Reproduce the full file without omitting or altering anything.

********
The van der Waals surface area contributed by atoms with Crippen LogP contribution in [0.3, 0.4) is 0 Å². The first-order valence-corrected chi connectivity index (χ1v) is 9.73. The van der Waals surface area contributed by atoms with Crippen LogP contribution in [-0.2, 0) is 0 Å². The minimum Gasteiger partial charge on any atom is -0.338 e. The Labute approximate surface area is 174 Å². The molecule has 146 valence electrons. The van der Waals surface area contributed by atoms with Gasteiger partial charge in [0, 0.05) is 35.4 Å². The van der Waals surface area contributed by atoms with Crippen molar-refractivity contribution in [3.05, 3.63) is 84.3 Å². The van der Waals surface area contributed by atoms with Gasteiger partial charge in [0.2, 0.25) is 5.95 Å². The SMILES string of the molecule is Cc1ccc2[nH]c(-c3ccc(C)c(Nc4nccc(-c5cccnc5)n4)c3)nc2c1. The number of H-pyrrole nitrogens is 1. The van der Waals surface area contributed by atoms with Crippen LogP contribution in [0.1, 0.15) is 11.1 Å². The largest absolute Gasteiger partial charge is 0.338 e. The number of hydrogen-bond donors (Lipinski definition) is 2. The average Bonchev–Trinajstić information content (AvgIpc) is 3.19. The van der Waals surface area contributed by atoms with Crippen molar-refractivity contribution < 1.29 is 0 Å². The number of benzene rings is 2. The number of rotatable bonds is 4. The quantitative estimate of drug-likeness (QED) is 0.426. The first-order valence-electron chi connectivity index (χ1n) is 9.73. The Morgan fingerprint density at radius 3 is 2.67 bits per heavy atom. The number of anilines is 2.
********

The van der Waals surface area contributed by atoms with Crippen LogP contribution in [0.3, 0.4) is 0 Å². The first-order valence-corrected chi connectivity index (χ1v) is 9.73. The van der Waals surface area contributed by atoms with Crippen LogP contribution in [-0.2, 0) is 0 Å². The minimum Gasteiger partial charge on any atom is -0.338 e. The Labute approximate surface area is 174 Å². The molecule has 146 valence electrons. The van der Waals surface area contributed by atoms with Gasteiger partial charge in [0, 0.05) is 35.4 Å². The van der Waals surface area contributed by atoms with Crippen molar-refractivity contribution in [3.05, 3.63) is 84.3 Å². The van der Waals surface area contributed by atoms with Gasteiger partial charge in [0.2, 0.25) is 5.95 Å². The SMILES string of the molecule is Cc1ccc2[nH]c(-c3ccc(C)c(Nc4nccc(-c5cccnc5)n4)c3)nc2c1. The number of H-pyrrole nitrogens is 1. The van der Waals surface area contributed by atoms with Crippen LogP contribution in [0.1, 0.15) is 11.1 Å². The largest absolute Gasteiger partial charge is 0.338 e. The number of hydrogen-bond donors (Lipinski definition) is 2. The average Bonchev–Trinajstić information content (AvgIpc) is 3.19. The van der Waals surface area contributed by atoms with Crippen molar-refractivity contribution < 1.29 is 0 Å². The number of benzene rings is 2. The number of rotatable bonds is 4. The quantitative estimate of drug-likeness (QED) is 0.426. The first-order valence-electron chi connectivity index (χ1n) is 9.73. The Morgan fingerprint density at radius 3 is 2.67 bits per heavy atom. The number of anilines is 2.